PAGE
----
You seem to discount the most important factor of all, which is that everybody has different taste!

      I expect many movies on your theoretical best-of-the-decade list are films I would never consider for mine, and that’s wonderful. How boring would it be if we all reacted the same way to every movie?

      As for Lady BIrd, I believe you saw the movie before I did. We both heard lavish praise from Maddie (who has it on her own best-of-decade list) so that might be what you’re recalling.

      • Dana Gallup says:

        No, I don’t think our lists should be identical and I agree that one’s personal taste is a substantial factor. And I am not only applying extrinsic factors to you to explain relative (not substantial) differences in opinion-I am applying them to me as well.

        If we are talking about a movie like Grand Budapest Hotel or Buster Scruggs, our personal preferences make our different opinions clear. In a similar way, we have a convergence in taste with movies such as Spotlight.

        However, when it comes to Moonlight, which is a movie consistent with your taste that you liked less than expected, or a movie like Mama Mia 2, which is not a movie consistent with your taste that makes your top 20 of the decade, I think it is fair or interesting (to me at least) to consider factors that might explain a departure from the expected.

        So, stop laughing at me guy!😜

        • Clay says:

          That’s fair, although I don’t think Get Out, Creed or Sing Street are movies that necessarily align with my taste (at a best-of-decade level, anyway) and you didn’t question those because you’re a big fan as well.

          • Dana Gallup says:

            I would think Get Out and Creed align with your taste, perhaps not Sung Street although it too falls within the relatively small independent sweet spot that certainly distinguishes it from more commercial fare like MM2.

  2. Peg says:

    I watched this movie alone and on TV because of the high praise I heard from everyone. I loved the mother/daughter interactions especially since Laurie Metcalf is one of our finest actresses. Not sure it would be in my top ten but I certainly can understand why it could be in others.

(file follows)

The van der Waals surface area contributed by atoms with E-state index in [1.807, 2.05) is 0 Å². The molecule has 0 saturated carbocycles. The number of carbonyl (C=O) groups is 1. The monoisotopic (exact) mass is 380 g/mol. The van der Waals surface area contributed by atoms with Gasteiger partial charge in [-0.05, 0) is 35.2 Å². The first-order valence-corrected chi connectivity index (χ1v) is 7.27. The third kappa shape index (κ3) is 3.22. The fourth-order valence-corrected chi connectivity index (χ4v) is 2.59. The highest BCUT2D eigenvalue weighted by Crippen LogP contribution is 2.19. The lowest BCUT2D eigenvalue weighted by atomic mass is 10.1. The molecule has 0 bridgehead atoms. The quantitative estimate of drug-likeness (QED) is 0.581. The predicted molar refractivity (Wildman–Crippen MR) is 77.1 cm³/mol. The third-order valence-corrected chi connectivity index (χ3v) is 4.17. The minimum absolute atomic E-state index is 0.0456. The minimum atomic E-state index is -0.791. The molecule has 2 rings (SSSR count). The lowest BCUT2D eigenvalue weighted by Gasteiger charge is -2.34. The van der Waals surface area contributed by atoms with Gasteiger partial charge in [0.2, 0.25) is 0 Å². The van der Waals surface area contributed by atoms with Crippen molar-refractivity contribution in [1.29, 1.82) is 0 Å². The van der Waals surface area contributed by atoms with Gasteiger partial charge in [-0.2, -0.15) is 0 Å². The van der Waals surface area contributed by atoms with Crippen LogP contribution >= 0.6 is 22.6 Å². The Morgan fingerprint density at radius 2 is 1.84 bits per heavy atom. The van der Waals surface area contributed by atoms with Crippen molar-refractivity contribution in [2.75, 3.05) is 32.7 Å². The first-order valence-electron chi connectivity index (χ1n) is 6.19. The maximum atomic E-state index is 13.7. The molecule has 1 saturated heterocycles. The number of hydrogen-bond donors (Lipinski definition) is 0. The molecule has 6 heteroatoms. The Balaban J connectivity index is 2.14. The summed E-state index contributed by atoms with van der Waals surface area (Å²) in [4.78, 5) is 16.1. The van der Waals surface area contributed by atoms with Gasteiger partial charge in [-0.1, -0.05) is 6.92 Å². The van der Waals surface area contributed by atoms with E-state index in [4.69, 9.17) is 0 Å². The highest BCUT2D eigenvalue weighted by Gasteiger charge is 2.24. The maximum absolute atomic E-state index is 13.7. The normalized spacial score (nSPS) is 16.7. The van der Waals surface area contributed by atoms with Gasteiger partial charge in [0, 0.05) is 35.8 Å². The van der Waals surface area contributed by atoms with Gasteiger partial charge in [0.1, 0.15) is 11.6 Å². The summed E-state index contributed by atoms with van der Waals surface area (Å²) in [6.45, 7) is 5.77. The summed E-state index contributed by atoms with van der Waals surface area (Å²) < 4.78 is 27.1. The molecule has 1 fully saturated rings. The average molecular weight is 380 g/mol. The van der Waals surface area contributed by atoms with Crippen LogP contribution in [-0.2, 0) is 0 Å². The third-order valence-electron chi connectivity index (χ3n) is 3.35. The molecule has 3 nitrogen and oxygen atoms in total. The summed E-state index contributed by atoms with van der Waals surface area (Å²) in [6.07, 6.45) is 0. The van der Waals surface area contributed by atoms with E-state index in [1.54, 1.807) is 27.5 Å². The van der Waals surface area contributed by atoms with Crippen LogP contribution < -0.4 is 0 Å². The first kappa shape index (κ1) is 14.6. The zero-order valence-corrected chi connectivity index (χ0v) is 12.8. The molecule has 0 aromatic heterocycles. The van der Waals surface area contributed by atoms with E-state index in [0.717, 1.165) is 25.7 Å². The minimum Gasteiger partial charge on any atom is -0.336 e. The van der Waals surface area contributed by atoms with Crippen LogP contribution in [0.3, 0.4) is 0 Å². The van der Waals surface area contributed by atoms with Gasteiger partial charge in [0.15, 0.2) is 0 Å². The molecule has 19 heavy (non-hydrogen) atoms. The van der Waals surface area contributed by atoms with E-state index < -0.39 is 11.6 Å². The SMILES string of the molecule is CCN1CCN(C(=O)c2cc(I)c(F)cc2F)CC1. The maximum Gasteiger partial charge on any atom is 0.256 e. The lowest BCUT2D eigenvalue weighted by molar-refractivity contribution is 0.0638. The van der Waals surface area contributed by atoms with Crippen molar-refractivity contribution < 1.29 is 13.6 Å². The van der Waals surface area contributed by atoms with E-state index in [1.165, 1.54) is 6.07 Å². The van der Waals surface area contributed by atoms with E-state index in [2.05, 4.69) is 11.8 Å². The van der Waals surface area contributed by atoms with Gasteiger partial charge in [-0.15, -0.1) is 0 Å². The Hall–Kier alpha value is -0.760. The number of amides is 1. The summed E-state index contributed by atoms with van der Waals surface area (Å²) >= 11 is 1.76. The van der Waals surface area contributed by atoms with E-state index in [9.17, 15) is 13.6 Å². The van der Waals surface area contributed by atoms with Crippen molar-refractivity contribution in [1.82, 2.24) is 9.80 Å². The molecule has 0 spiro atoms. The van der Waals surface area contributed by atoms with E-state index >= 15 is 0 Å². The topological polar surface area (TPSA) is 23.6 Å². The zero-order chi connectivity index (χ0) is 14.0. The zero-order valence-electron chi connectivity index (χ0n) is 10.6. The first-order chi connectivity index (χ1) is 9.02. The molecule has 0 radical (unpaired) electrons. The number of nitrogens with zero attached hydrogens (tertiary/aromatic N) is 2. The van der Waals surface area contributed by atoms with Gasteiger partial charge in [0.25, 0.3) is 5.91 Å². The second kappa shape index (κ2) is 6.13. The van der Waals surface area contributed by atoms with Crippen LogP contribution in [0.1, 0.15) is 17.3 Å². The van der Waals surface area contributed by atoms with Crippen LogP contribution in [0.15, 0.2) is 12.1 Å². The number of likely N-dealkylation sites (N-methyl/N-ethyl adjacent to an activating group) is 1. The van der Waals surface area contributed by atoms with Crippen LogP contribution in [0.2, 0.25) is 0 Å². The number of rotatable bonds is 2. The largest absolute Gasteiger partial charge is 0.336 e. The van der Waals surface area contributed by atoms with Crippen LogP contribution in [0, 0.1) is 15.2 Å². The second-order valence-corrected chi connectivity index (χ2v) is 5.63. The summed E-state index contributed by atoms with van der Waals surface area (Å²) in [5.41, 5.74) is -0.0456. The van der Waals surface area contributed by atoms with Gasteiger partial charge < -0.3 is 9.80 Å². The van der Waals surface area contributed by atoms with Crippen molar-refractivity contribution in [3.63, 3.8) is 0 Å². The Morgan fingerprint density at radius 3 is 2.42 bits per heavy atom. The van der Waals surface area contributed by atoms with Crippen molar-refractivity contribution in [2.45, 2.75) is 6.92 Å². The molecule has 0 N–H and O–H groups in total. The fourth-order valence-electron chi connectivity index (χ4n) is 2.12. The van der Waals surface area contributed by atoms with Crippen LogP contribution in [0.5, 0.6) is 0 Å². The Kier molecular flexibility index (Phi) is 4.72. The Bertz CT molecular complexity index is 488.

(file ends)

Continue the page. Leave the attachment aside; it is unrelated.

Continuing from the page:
• Amy says:

      I love how your comments are always so diplomatic. 🙂 I, too, can understand why it could be on another’s list, though it is not on mine.

  3. Amy says:

    I loved this film, particularly the performance of Laurie Metcalf.

    When it comes to the depiction of mother/daughter relationships, though, I’m partial to the films of Nicole Holofcener. I guess Catherine Keener would be to her what Saoirse Ronan is to Gerwig. I have great affection for Lovely & Amazing, but it is Enough Said that cemented by love for this writer/director who doesn’t get the appreciation she deserves, perhaps in part because nobody can pronounce her last name. 🙂 In an interview about that film she said, “I don’t like people to sound fake or overly literary. It definitely takes me out of a movie when I hear somebody say something clever just for cleverness sake and it seems like the writer showing off… I think so many female leads get labeled as one thing. She’s type A, or she’s frumpy even though she’s really pretty, or she’s clumsy, or she’s a basket case. That’s just so not interesting to me. It’s just limited imagination or sexism that causes it to happen…
    I don’t really plan it out for the characters to have these really raw human experiences, but I think inevitably it ends up that way. In the story I want to tell, the characters end up being probably embarrassed frequently or they’re in awkward situations just like in real life. I always have a desire to show people the way they are—from how they dress to how stupid they can be, and how entertaining they can be. It’s just human behavior. I’d like to have as little bullshit in there as possible.”

    Anyway, this is my attempt to focus on another woman writer director who is equally deserving of the spotlight. Greta Gerwig is great and all, but she’s far from the only talented female filmmaker who has been working this past decade.

  4. Amy says:

    You’re in for such a treat 🙂

  5. Maddie says:

    I absolutely love Enough Said and have considered adding it to my top list. I think I owe it another watch, it’s been too long. Lady Bird, as Clay already mentioned, did make my list for all the reasons he listed. It’s a special special movie that arrived right at a moment to make it particularly impactful for me. It has been funny to read the back and forth on each post that my dad isn’t completely in line with. I agree, of course, that extrinsic factors affect some of our feelings surrounding a piece. But that’s so inextricably tied to the personal opinion you have on the film to begin with, so it feels like a silly thing to try and poke apart the reasoning as something trivial. Would love to see the list you make, dad. 🙂